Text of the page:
Religion and the decision to donate organs: Exploring the behaviors of college students and religious leaders
Vincent, Donald E.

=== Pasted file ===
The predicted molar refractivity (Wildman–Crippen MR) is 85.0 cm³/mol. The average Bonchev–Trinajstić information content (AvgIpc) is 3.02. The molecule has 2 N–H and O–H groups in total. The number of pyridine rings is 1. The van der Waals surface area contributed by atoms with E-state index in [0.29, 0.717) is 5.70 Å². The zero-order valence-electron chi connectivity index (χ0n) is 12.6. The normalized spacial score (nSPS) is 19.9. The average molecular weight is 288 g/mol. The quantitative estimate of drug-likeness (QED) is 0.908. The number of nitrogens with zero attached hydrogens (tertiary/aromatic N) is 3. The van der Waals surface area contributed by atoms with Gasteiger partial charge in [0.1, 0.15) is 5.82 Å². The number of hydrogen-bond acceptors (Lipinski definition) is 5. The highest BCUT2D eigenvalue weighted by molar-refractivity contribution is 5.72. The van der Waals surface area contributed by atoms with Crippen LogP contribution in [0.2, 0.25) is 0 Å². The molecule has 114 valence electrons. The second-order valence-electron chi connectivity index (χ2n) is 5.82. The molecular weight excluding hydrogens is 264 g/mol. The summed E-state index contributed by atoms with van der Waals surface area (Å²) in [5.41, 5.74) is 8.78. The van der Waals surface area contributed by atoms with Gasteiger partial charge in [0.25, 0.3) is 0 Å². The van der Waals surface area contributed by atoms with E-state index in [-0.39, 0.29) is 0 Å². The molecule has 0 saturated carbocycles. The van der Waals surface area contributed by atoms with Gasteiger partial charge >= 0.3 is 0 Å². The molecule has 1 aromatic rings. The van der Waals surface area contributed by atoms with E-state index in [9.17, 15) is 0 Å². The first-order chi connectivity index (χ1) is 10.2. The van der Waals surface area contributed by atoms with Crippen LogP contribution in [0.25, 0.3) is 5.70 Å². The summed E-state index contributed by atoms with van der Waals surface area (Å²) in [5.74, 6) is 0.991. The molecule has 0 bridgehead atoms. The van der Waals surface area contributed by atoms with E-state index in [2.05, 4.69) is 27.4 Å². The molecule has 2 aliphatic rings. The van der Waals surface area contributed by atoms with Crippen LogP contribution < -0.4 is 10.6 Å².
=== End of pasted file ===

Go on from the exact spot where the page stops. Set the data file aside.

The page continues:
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Two studies explored the role of religion in the decision to donate organs. In Study 1, a sample of 340 undergraduate students from public universities in New York State showed no relationship between religiosity and donation behavior. Thirty percent of undergraduates self-reported that religion could play a role in deciding whether or not to donate and only 9% were sure of their denomination's position on organ donation. In Study 2, a sample of 59 religious leaders from a variety of denominations in Rochester, New York was interviewed about organ donation. No leaders claimed that their denominations completely prohibit donation and nearly 90% claimed that they personally support donation in all circumstances. More than one-half of the leaders reported having discussed organ donation with members of their congregations, and nearly 97% claimed that they would feel comfortable discussing organ donation. The current research suggests that religion should be a positive force in the donation cause and religious leaders can play an active role in clearing up confusion about religious stances on organ donation.